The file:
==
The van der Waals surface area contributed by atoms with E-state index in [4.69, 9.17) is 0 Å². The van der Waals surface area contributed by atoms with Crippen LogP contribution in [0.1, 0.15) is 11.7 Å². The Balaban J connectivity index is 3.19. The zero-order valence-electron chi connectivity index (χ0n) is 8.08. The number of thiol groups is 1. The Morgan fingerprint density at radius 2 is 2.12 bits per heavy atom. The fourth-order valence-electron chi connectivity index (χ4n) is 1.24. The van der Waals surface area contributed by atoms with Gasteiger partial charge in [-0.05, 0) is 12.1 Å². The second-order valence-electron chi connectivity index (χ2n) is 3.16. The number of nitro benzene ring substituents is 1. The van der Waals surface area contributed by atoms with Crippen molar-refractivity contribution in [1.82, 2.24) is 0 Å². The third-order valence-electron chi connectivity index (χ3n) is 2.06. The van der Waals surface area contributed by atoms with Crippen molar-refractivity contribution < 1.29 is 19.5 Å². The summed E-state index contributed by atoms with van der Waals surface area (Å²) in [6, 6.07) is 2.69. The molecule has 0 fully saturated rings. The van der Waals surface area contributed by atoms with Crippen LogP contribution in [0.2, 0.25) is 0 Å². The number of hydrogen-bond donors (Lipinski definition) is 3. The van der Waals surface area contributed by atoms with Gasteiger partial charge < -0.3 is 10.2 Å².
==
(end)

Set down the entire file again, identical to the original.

The van der Waals surface area contributed by atoms with E-state index in [4.69, 9.17) is 0 Å². The van der Waals surface area contributed by atoms with Crippen LogP contribution in [0.1, 0.15) is 11.7 Å². The Balaban J connectivity index is 3.19. The zero-order valence-electron chi connectivity index (χ0n) is 8.08. The number of thiol groups is 1. The Morgan fingerprint density at radius 2 is 2.12 bits per heavy atom. The fourth-order valence-electron chi connectivity index (χ4n) is 1.24. The van der Waals surface area contributed by atoms with Gasteiger partial charge in [-0.05, 0) is 12.1 Å². The second-order valence-electron chi connectivity index (χ2n) is 3.16. The number of nitro benzene ring substituents is 1. The van der Waals surface area contributed by atoms with Crippen molar-refractivity contribution in [1.82, 2.24) is 0 Å². The third-order valence-electron chi connectivity index (χ3n) is 2.06. The van der Waals surface area contributed by atoms with Crippen molar-refractivity contribution < 1.29 is 19.5 Å². The summed E-state index contributed by atoms with van der Waals surface area (Å²) in [6, 6.07) is 2.69. The molecule has 0 fully saturated rings. The van der Waals surface area contributed by atoms with Crippen LogP contribution in [0.2, 0.25) is 0 Å². The number of hydrogen-bond donors (Lipinski definition) is 3. The van der Waals surface area contributed by atoms with Gasteiger partial charge < -0.3 is 10.2 Å².